“We chose to buy our homes in this neighborhood and should have a voice in how the land is used.”
Eastern Band of Cherokee Indians Principal Chief Richard Sneed, whose tribe owns two casinos in Western North Carolina, had lobbied the board to oppose the rival operation at an Aug. 4 briefing. He argued that the Catawba Indian Nation, members of which primarily reside in South Carolina, were not properly authorized to operate gaming across state lines.
Civil engineer Mike Anderson compared the plans for the Freedom in Christ property in Candler to those of other Christian facilities in rural Buncombe, including the Billy Graham Training Center at The Cove, Ridgecrest Conference Center and the YMCA Blue Ridge Assembly.
The county planning department supports changing the roughly 6.4-acre property from its current residential zoning to commercial service. The Buncombe County Planning Board, however, recommended denial of the rezoning in a 6-1 decision on Oct. 21, citing concerns over resident displacement and steep slopes.
County planning staff members say special and family subdivisions have been abused by developers to skirt regulations on infrastructure and hillside protection. The Board of Commissioners will consider whether to approve new rules to fix those issues during its regular meeting at 5 p.m. on Tuesday, Oct. 15, in room 326 at 200 College St.
Republicans Mike Fryar and Robert Pressley, as well as Democrats Amanda Edwards and Al Whitesides, stood against the 1.05-acre rezoning, while Democrats Brownie Newman and Jasmine Beach-Ferrara, along with Republican Joe Belcher, gave their approval. The county planning board had recommended against the proposal, citing concerns over steep slope development.
Habitat plans to use the money to provide down payment assistance for 38 affordable housing units at its proposed Old Haywood Road neighborhood in West Asheville. Households earning 80% or less of the area median income ($52,800 for a family of four) would receive $20,000 toward a home purchase.
At Asheville City Council’s June 25 meeting, Council member Julie Mayfield flipped on her previous opposition to the project, joining Mayor Esther Manheimer, Vice Mayor Gwen Wisler and Vijay Kapoor to complete a majority vote that allowed the rezoning of the historic building for hotel use.
County Manager Avril Pinder recommended no substantive changes to Buncombe’s fiscal year 2019-20 budget following a June 4 public hearing, and board members are scheduled to vote on the spending plan. The budget contains over $9.1 million in general fund capital spending, roughly $7.58 million of which will be financed through debt.
While Mayor Esther Manheimer recommended in October that local hoteliers Pratik Bhakta and Monark Patel resubmit their proposal to Asheville City Council in at least “a year’s time,” the two aren’t waiting. Their hotel is back on the agenda for Council’s meeting of Tuesday, March 12, less than five months after its first consideration.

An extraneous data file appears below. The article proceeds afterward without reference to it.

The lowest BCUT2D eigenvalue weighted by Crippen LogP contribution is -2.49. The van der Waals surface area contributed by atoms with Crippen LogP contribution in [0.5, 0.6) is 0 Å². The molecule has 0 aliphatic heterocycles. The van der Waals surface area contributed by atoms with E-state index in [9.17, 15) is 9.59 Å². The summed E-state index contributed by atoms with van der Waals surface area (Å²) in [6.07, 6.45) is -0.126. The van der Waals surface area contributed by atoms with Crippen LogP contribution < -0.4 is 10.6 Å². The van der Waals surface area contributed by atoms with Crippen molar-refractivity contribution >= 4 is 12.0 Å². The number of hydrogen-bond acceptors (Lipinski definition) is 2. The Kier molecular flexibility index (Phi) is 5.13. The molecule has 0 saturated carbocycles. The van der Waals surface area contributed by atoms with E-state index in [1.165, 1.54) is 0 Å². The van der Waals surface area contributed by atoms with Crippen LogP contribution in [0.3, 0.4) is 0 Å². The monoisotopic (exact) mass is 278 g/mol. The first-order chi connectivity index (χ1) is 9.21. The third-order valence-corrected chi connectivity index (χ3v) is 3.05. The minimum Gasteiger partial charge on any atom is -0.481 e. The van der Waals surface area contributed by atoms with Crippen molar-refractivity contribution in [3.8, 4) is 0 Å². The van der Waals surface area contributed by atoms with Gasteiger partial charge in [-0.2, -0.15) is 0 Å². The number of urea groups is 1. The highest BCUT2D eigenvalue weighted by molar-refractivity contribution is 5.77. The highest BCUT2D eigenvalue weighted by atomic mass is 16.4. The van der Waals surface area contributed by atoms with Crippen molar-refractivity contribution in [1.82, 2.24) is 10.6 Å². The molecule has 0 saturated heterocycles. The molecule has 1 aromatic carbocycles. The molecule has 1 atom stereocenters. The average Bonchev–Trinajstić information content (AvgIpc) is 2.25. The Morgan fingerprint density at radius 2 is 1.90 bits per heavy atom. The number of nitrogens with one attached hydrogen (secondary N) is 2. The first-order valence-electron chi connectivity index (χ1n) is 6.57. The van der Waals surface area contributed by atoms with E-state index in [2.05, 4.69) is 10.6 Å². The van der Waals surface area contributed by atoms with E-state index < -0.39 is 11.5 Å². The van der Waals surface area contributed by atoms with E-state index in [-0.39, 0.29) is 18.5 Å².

On Tuesday, Jan. 8, Council will hold a public hearing on how to reallocate nearly $1.4 million in HOME funding from the U.S. Department of Housing and Urban Development. Two other public hearings concern conditional zoning modifications for residential developments, including a 137-acre project on Ferry Road.
After Mayor Esther Manheimer and Council members Keith Young and Brian Haynes shared their intent to reject the project, attorney Wyatt Stevens pulled the building from consideration on behalf of his clients, local hoteliers Pratik Bhakta and Monark Patel.
Reid Thompson has lost the most recent battle in his 13-plus-year fight with the city of Asheville. But the war, suggested Thompson’s representative and urban planner Joe Minicozzi, is far from over. “He’s got to file a civil suit to get his civil rights upheld,” Minicozzi said. “You can’t enforce the law on one side of the street and not enforce it on the other.”
Reid Thompson, the owner of 28 and 32 Maxwell St., seeks to rezone those properties from residential to lodging expansion, thereby allowing their short-term vacation rental use — because the activity of Greenlife Grocery, he says, has made it impossible for him to keep long-term tenants.
City Council approved a 112-room, five-story hotel project at 390 Airport Road at its Jan. 23 meeting, but not without some reluctance.
The Buncombe County Board of Commissioners spent nearly three hours considering zoning requests, getting information about opioid use and tending to other business during its meeting on Tuesday, Jan. 18. Xpress has a recap of the entire agenda…
The Buncombe County Board of Commissioners will look at four rezoning requests during its meeting on Tuesday, Jan. 17. Of the four, the Planning Board recommends two be approved and two denied.
At the Tuesday, Feb. 2 Buncombe County Commissioners meeting — a meeting that lasted just under an hour, the Board heard from both Buncombe County and Asheville City schools on the needs of their facilities.
Editor’s note: The issues of density, zoning, Smart Growth and quality of life in the city of Asheville continue to generate interest and concern among Mountain Xpress readers. Recent letters to the editor on the topics have generated multiple comments and new letters, along with a lively thread on the Facebook group Asheville Politics, which […]
In a rather out-of-the-ordinary Nov. 5 Buncombe County Board of Commissioners meeting, members of the board voted and came to unanimous decisions on matters of transportation, rezoning and a resolution for the Smoky Mountain LME board of representatives.
At the Nov. 5 Buncombe County Board of Commissioners meeting, the board will tackle a rezoning, grants for the Mountain Mobility transportation program, and changing the rules for a local mental health authority.